By analyzing data from the change in stock prices around the announcement of agency rulemaking, Brian Libgober finds that both ex parte meetings with regulators and public comments tend to result in higher returns – and that ex parte meetings are typically more valuable to firms than public comments.
The following papers were workshopped at a Gray Center roundtable titled, “Delegations and Nondelegation after Gundy
The Minor Questions Doctrine by Aaron L. Nielson
As opposed to major questions, “minor questions” are here defined as policy decisions that are not salient but still important to the public good. This paper argues that these minor questions, which can often be addressed by more than one branch of government, often go unaddressed due to collective-action dynamics. Aaron L. Nielson proposes eliminating the inter-branch overlap for these minor questions, so that deference does not get in the way of less salient and less controversial policies.
In this article, Ilan Wurman draws on evidence from the early years of the Republic to establish that the nondelegation doctrine did exist at the time of America’s founding. The article goes through the proposed nondelegation amendment, the post roads debate, the Alien Friends Act and more to show that the founding generation agreed upon the principle that Congress could not delegate its legislative power.
John Yoo considers the question of nondelegation from the perspective of Congress, and whether the cooperative dynamics between the three branches of government should cause Congress to be more in favor, or more opposed to the doctrine. Concluding that Congress should in fact favor a robust nondelegation doctrine, as it limits the risk of variability in agency decisions over time, Yoo finds that the doctrine could increase inter-branch cooperation, since it gives Congress the confidence that its delegation of power will be respected and enforced.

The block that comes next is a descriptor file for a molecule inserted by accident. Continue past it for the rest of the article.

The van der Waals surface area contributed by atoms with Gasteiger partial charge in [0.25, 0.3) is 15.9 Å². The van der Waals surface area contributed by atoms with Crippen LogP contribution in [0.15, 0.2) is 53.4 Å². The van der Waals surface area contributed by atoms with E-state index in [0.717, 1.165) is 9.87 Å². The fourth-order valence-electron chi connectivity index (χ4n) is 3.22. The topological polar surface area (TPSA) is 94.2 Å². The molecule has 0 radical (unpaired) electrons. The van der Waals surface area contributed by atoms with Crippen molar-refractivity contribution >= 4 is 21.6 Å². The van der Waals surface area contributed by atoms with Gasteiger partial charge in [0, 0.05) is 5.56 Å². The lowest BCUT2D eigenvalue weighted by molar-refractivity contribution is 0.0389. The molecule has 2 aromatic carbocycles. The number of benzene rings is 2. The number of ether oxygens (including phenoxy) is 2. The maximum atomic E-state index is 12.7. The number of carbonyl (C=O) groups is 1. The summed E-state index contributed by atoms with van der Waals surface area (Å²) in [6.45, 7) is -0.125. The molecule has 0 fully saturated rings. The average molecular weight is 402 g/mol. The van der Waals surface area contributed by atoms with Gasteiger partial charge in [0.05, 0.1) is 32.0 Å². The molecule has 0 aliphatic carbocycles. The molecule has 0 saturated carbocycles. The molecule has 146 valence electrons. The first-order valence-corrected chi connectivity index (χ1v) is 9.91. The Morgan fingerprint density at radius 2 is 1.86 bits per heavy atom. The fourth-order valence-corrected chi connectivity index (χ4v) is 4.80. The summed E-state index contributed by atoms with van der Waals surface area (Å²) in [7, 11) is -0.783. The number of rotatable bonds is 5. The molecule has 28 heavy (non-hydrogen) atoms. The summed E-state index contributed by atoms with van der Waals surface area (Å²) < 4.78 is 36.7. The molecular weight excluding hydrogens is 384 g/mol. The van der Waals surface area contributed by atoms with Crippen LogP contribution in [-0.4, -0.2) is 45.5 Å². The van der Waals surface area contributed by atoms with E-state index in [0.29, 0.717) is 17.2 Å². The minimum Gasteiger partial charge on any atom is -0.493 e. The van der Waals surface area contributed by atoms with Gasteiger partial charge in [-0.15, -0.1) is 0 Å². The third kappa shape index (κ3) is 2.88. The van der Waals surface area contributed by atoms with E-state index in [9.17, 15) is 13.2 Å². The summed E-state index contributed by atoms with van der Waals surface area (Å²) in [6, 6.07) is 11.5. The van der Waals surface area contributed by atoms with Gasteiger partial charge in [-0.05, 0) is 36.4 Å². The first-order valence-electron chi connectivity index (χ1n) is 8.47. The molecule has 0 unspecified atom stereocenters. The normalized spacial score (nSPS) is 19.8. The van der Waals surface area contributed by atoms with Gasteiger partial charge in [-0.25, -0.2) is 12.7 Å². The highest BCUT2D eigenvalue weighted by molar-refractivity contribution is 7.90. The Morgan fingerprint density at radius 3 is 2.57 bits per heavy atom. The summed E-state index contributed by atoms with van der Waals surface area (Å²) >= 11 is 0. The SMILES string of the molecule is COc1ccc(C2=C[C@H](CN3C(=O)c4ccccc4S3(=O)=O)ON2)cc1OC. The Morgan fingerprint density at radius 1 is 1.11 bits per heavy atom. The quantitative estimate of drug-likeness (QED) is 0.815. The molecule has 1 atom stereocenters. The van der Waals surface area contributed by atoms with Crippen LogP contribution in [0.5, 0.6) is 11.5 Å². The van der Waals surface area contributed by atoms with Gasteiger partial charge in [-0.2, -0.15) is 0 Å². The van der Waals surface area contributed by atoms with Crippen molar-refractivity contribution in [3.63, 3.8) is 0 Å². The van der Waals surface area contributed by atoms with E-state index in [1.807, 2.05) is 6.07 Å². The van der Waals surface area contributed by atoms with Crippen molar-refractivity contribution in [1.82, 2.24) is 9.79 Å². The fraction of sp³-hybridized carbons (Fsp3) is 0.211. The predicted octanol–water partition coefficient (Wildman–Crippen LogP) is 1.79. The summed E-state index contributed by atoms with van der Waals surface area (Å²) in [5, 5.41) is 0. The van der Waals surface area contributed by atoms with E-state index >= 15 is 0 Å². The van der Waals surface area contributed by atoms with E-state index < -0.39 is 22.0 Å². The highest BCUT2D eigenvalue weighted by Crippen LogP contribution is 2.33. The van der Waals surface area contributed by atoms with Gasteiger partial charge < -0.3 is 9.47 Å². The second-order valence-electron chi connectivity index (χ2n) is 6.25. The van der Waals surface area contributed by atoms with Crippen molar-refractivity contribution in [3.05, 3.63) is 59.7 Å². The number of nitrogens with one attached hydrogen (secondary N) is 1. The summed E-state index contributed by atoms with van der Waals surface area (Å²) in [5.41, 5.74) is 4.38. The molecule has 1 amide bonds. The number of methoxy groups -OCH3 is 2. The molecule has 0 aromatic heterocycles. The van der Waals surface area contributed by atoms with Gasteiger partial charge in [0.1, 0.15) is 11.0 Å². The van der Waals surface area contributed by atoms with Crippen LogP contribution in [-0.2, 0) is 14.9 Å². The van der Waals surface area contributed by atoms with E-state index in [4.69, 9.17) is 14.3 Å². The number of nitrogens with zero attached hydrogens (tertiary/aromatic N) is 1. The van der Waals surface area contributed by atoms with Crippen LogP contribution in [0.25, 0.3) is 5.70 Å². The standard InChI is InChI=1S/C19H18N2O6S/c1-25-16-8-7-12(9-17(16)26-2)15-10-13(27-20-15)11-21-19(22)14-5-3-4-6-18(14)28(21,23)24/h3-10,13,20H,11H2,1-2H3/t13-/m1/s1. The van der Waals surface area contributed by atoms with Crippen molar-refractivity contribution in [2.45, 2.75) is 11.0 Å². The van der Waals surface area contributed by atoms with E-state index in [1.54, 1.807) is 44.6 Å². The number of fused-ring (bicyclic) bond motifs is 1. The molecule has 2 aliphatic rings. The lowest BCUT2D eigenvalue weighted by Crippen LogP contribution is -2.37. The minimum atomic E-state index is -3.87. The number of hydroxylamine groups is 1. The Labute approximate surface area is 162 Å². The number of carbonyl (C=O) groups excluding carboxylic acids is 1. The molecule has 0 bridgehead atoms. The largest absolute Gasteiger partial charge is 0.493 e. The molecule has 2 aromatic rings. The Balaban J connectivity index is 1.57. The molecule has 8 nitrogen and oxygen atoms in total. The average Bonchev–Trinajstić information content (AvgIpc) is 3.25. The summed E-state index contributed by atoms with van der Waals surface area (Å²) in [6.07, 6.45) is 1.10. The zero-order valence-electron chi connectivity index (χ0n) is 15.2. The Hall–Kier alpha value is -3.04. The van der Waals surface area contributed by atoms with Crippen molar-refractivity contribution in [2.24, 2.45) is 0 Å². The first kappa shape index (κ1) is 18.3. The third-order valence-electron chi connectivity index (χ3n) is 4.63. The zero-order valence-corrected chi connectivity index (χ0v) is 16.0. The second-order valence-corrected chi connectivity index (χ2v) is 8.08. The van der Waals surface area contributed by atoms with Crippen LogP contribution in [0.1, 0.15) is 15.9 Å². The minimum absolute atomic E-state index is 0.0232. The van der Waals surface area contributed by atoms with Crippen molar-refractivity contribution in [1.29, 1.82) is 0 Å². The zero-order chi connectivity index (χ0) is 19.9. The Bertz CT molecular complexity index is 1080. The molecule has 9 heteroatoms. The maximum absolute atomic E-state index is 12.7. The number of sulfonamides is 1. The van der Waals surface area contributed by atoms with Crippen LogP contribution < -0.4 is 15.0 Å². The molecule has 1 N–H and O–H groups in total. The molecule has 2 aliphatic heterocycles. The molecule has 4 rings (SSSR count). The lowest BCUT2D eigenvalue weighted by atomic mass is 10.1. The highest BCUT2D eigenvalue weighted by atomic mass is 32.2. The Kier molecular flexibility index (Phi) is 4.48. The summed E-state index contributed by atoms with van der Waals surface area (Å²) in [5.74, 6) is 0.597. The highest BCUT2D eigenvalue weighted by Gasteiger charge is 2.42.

"Arbitrary and Capricious": Listen to our Most Recent Podcast Episodes

The Supreme Court’s recent decision in Seila Law v. CFPB, and the upcoming case of Collins v. Mnuchin, return our attention to the Constitution’s allocation of powers among the President and Congress—and to the famous cases nearly a century ago when the Supreme Court tried to grapple with those issues amid the rise of the modern administrative state. In this episode of the podcast, Prof. Robert Post of Yale Law joins Adam to discuss Chief Justice William Howard Taft's tenure on the Supreme Court and his opinion in the Myers v. United States case. 

Governments make rules. But governments often grant exemptions from those rules, either when the rules are written or in the ways they are enforced. To consider the two main categories of unrules ("dispensations" and "carve-outs") and expand upon their article on the topic, Prof. Cary Coglianese and Prof. Daniel Walters join the podcast. Listen here.

In 2008, Michael Livermore and Richard Revesz wrote Retaking Rationality, a book arguing that cost-benefit analysis of regulations should be recognized not as an anti-regulatory weapon, but rather a nonideological tool for promoting good government. Now they return with a new book, Reviving Rationality, which analyzes developments since 2008, and proposes further reforms for cost-benefit analysis going forward. Take a listen to their conversation with Adam White here